Asking a customer for a referral is the business equivalent of asking someone out on a date. It’s high risk, high reward. It’s a little awkward. And it involves two possible answers: yes or no.
The thought of hearing “no” inhibits some business owners and sales teams from asking in the first place. Even worse than the feeling of rejection is the possibility of further alienating a customer who was already dissatisfied with your business.
But by not asking for referrals, businesses are leaving opportunities on the table. Most customers won’t naturally give referrals, even if they’re happy, research suggests. In a study by Advisor Impact, Charles Schwab, and Texas Tech University, 93 percent of customers said they’d likely continue working with their financial advisor. But despite their satisfaction, only 29 percent had actually given a referral in the past 12 months.
To get referrals, you have to ask for them. But to prevent getting rejected, you have to ask the right way. We talked to two businesses that rarely hear “no” when they ask for referrals—and have grown substantially as a result. Here’s a look at how they do it.
They don’t ask every customer for a referral
Referrals are a main source of new business for King LASIK, a group of laser-eye surgery centers in the Pacific Northwest and Canada, and Keeping Current Matters, a Long Island-based subscription service that provides educational content and resources to real estate professionals.
More than a third of Keeping Current Matters free trials, which precede a paid subscription, originate from referrals. King LASIK, meanwhile, thrives on online reviews: The company attributes a 28 percent annual revenue increase to its glowing reviews on sites like Facebook and Google+.
One secret to their success: Both companies don’t ask every customer to give a referral or write an online review—only those they already know are happy with their services.
To identify referral-ready customers, the companies use Infusionsoft to send a series of automated emails, the first of which is a survey. Only if the customers rate the company highly do they receive another email asking for the referral or the review.
Dissatisfied customers receive different emails in which the company asks how their experience could be improved. For King LASIK, the email offers an opportunity to offer better customer service—while also ensuring unhappy customers aren’t being asked to voice their opinions online, said Michael King, vice president of marketing and operations.
“You could figure out how to get 40 percent more reviews,” he said. “But if you’re still giving a bad service, you’re just amplifying a problem.”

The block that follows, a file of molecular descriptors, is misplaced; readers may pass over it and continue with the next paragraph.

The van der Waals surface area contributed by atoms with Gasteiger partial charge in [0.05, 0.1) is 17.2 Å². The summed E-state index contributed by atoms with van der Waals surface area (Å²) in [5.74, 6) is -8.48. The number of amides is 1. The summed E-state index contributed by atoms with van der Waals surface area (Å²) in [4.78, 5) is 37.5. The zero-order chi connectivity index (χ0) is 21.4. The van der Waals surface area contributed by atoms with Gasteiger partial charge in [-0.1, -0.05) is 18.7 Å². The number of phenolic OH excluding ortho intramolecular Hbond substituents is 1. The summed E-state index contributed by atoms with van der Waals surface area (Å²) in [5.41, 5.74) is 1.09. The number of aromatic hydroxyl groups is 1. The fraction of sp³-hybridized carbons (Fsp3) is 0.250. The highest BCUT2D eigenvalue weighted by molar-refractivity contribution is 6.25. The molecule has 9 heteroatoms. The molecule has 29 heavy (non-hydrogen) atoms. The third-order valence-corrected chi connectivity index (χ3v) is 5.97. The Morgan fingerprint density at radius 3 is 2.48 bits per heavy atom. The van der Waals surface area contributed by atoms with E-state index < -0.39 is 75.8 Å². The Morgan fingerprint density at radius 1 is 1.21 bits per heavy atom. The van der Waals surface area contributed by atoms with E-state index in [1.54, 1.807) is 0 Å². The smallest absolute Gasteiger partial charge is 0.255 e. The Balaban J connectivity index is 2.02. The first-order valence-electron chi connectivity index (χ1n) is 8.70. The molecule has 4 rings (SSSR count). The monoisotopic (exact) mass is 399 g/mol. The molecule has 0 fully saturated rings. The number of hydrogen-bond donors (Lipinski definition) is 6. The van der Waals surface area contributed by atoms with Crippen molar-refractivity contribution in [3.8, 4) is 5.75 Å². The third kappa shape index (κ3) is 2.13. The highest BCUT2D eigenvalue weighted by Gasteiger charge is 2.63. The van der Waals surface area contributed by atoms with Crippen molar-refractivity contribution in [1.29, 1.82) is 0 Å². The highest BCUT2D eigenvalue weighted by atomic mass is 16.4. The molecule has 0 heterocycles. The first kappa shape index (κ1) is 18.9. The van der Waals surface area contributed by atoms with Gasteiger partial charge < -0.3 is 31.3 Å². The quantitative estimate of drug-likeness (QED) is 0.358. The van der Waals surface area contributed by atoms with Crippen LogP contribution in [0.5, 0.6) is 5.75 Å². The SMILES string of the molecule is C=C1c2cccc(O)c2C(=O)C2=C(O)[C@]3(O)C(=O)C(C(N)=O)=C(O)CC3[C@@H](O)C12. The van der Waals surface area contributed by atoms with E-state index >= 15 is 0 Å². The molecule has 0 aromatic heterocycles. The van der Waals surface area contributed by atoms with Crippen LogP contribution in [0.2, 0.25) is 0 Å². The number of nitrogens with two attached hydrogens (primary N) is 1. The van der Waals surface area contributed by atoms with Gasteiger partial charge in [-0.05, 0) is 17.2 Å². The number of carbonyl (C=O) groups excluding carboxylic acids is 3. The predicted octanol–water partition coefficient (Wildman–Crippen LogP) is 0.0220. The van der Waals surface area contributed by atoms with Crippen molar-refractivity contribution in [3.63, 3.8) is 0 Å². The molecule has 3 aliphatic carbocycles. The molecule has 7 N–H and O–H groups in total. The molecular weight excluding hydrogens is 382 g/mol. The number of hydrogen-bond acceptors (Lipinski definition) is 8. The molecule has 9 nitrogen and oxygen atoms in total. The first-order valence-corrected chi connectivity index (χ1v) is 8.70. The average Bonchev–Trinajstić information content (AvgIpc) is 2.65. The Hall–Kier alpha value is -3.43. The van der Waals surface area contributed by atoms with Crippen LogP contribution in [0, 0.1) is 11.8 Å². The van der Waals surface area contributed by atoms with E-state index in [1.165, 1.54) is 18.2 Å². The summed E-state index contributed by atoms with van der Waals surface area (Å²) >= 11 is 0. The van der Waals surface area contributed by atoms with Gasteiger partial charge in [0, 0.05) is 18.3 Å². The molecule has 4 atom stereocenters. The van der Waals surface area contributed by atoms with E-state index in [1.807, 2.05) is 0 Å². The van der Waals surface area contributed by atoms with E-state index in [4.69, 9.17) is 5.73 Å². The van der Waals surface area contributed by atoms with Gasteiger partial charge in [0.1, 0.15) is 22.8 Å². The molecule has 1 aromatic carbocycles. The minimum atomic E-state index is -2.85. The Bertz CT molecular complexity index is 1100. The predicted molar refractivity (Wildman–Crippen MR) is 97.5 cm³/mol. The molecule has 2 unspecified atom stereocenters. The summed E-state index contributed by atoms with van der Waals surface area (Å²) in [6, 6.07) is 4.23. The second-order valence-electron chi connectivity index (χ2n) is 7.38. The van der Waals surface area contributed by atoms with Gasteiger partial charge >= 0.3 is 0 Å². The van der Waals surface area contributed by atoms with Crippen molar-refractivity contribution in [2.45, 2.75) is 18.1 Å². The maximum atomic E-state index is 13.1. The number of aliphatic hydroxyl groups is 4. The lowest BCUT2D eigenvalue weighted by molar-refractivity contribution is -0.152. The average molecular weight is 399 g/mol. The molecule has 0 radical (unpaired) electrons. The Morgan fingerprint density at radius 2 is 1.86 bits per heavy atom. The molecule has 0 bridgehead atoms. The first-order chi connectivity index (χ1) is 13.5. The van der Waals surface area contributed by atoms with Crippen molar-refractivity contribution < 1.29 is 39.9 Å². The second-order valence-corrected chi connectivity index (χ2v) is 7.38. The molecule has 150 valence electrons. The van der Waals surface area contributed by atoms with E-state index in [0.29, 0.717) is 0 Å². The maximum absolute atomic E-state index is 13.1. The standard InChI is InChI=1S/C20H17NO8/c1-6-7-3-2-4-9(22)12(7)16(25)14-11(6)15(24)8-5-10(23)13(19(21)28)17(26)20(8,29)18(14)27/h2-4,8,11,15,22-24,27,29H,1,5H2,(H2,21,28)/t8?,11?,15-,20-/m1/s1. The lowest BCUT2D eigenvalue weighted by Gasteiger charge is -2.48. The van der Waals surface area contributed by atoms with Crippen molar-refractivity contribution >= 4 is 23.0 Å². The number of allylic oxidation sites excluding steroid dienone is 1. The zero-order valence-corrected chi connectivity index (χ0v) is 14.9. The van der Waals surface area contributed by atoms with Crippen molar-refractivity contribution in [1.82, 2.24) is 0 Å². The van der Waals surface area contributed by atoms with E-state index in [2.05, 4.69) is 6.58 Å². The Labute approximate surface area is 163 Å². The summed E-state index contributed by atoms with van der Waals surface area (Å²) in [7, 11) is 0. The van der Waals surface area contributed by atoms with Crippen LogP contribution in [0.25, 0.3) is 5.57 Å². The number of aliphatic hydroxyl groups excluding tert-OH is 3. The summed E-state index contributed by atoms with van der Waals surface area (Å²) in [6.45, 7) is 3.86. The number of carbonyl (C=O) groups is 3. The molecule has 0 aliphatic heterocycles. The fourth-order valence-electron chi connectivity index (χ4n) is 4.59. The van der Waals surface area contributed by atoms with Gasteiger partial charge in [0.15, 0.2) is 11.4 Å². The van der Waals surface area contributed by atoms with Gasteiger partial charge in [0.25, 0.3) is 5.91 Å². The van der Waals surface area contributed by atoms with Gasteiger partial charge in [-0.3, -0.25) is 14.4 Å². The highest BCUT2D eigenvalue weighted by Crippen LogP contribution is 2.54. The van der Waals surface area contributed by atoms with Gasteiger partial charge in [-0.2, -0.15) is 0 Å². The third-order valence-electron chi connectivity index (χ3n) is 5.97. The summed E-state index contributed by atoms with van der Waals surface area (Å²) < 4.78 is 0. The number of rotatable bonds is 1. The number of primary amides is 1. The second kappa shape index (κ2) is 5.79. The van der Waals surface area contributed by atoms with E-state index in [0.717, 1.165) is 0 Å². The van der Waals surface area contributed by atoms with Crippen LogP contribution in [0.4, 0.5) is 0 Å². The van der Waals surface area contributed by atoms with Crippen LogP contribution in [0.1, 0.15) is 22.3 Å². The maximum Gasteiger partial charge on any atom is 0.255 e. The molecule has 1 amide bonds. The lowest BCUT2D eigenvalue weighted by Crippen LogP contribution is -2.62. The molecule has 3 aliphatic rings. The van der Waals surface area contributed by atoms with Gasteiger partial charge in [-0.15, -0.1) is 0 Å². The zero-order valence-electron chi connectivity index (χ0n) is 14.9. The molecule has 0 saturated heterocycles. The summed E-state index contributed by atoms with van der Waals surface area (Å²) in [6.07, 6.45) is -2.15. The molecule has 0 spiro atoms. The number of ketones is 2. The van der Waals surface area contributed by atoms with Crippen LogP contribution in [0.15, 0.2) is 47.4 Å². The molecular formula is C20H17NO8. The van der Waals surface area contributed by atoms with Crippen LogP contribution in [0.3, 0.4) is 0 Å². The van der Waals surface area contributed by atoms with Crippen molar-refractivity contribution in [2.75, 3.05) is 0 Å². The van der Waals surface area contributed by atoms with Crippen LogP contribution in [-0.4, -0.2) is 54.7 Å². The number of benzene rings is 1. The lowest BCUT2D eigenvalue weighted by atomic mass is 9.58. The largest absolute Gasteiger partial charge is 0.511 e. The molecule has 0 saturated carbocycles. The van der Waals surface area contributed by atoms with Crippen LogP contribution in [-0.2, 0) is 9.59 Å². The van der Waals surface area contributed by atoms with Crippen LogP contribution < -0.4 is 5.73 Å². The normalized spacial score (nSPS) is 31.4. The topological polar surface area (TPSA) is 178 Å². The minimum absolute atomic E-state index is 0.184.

They ask customers to help other people, not the company
Customers won’t necessarily give referrals to help your company make more money. But they might be inspired to help other people like them.
King LASIK’s request for reviews and referrals speak to helping friends and family members get optimal results from eye surgery. In asking for a referral, Keeping Current Matters asks customers to spread the company’s mission: “to change the way real estate professionals educate and serve their clients.”
Keeping Current Matters CEO Bill Harney says the message of a better-informed community resonates with real estate agents. “The more educated we can make the entire industry, the better it is for every consumer and every agent,” he said. “There’s plenty of business out there to go around. It’s about how can they get a bigger piece of the pie, and if transactions go more smoothly, they can do more transactions.”
They incentivize customers to take action
In giving a referral, customers may want to help your company and help other people, but they also want to help themselves. In a survey by the consultancy Software Advice, 39 percent of people said a financial incentive would make them “much more likely” to refer someone to a brand they love.
Both King LASIK and Keeping Current Matters use rewards to show their appreciation for customers who give referrals. For King LASIK, the incentives grow over time: The company offers a $50 gift card for the first referral, $100 for a second, and a pair of Maui Jim sunglasses for the third.
Keeping Current Matters members receive a free month of membership for every customer who joins using the member’s referral link. Saving the monthly fee of $19.95 is enough to motivate referrals, Harney has found: Some members have given so many referrals that they won’t be billed again until 2018 or 2019.
To read more about King LASIK, Keeping Current Matters and strategies for earning referrals, check out our free e-book, “Referential Treatment: How to Ask for Referrals that Help Grow Your Business.”